Peter Farmer snr. talks about Damper and Dip
Denise Cook: What did you do when you were eating? How did you eat your food?
Peter Farmer: Well with our food we – mainly it was damper cooked in the ashes. Mainly it was damper and dip we call it.
Denise Cook: Damper and dip?
Peter Farmer: Dip. We used to melt the fat in the frying pan and then tip Holbrooks sauce into the fat when it got hot and the damper would be hot so we dip it in there and eat it there that way or put a bit of salt and pepper in and just dip it in. Our main feed was always damper. We had to make a fire three times a day. Doesn’t matter how hot or how cold it was. We had to walk across the reserve, across the railway line to get our wood. There was well everybody had to walk across there so that bush up the over the reserve it was pretty clean. Never left too many sticks laying around. Sometimes there would be I think the Shire would come and drop a bit of wood on the corner of the reserve there or something like that. But mainly we would have to go across and get our wood over across the bush there. Because there was always sticks hanging across the fire and with us playing around and we’d kick the stick and off would go the billy can or the pot or whatever was on the fire but I remember we ate that much fat and stuff Mum used to make a damper and put the fat in the damper while she made it and then put it in the ashes and then the fat would melt all through the damper so we didn’t have to put it – we didn’t have to put any fat on. We’d just eat it like that.
Denise Cook: And did your Mum cook the damper in a camp oven or straight in the ashes?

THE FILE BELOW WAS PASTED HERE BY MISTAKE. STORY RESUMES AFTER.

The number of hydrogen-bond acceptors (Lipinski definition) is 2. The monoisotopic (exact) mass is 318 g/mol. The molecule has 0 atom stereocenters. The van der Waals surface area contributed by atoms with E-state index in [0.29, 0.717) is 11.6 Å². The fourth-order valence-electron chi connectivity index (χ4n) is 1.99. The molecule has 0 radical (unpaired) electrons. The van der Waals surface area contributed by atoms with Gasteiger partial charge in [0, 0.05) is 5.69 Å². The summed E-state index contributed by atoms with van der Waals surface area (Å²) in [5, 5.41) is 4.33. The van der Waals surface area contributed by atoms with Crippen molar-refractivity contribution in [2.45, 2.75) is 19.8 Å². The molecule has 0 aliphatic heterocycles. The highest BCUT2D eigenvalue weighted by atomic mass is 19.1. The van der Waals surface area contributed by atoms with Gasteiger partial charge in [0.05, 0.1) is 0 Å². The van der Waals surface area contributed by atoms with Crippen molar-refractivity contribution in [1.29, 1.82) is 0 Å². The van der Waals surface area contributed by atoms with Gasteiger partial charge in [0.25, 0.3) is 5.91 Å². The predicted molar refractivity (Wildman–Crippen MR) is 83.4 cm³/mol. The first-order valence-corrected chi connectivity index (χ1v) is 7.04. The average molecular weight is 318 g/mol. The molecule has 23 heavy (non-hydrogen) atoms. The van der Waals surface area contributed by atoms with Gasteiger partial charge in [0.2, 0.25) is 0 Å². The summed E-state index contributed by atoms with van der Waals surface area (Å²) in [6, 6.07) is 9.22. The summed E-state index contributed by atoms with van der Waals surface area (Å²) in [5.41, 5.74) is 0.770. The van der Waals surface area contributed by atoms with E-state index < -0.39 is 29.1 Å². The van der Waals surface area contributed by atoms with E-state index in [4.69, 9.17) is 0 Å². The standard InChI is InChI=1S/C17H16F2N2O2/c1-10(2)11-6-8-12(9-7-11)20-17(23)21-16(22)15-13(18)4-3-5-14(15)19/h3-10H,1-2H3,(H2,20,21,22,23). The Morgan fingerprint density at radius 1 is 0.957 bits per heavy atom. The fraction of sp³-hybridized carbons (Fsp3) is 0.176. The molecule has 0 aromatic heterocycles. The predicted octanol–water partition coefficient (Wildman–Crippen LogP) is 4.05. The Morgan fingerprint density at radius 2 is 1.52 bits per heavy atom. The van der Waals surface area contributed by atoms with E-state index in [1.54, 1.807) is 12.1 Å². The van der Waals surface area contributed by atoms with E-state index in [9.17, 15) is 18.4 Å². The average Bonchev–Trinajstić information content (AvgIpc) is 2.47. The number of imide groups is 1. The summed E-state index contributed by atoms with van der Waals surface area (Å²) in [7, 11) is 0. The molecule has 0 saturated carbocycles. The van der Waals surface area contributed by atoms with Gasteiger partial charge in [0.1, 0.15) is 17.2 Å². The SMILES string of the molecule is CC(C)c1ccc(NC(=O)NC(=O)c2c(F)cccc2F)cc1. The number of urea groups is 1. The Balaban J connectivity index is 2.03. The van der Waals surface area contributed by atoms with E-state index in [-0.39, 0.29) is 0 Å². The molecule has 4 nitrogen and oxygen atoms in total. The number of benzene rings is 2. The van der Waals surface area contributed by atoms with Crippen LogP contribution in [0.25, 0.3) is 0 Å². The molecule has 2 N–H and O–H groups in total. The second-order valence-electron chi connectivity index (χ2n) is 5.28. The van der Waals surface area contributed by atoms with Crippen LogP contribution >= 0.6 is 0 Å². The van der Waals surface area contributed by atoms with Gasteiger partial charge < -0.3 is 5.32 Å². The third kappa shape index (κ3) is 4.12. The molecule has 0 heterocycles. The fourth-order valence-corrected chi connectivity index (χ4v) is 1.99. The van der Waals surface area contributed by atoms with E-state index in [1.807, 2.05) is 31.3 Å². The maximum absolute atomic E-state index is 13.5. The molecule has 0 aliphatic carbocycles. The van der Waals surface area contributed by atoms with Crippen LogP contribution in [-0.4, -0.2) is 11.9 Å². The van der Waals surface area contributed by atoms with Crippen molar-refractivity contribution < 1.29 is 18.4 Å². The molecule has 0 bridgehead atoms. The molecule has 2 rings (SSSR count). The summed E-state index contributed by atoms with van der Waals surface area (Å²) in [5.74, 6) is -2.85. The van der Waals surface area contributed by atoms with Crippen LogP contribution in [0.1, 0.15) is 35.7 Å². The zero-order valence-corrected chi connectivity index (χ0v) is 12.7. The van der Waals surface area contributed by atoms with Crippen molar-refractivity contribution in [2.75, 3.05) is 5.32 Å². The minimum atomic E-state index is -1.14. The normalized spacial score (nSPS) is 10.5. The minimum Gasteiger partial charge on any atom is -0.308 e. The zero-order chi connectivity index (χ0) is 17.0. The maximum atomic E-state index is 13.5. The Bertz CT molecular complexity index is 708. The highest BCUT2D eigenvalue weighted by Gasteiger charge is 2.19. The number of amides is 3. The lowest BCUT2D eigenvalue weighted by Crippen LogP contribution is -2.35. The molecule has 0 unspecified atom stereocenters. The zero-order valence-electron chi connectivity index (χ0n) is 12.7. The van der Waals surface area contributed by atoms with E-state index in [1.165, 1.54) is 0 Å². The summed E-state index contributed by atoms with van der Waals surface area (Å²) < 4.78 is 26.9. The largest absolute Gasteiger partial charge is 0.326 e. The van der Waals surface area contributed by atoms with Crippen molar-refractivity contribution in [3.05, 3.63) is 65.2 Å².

Peter Farmer: No, straight in the ashes. We never had a camp oven. We had pots, a few pots. We hardly had anything really when you look at it. I think we only had about three or four knives. Hardly had butter. We had butter through the winter because in the summertime it’d be like this water here. Just melt. And I say the summer days was really hot too as well. I think it was probably hotter than some of these days we have up here and then again we had no shoes. I used to go to Tambellup and stay with my grandmother in the Christmas holidays and stuff like that. And the Christmas holidays the sand would have been as hot as the beach sand. And I remember there they had about three tents which we – they – my father’s sisters and brothers marriages used to – like – were married and all camping around in one little bunch there. That was the worst because you’ve still got – I used to go to bed with the sand. There was no – I used a mattress on the floor and in the
tent and then there was so many of us that we all you know still sleep together well we’d all cart some sand in somehow because there was a big sand hill which they more or less camped on. And for years, I think it was fourteen, I think it was around, I was fourteen before they got a, or fifteen, before they got a little, a couple of them little tin shacks put on, just on top of the hill there. But they was another excellent [?] time because you had so many kids to play with and there was the river there and we’d go swimming all day through the summer. But the food didn’t change. It was more or less the same.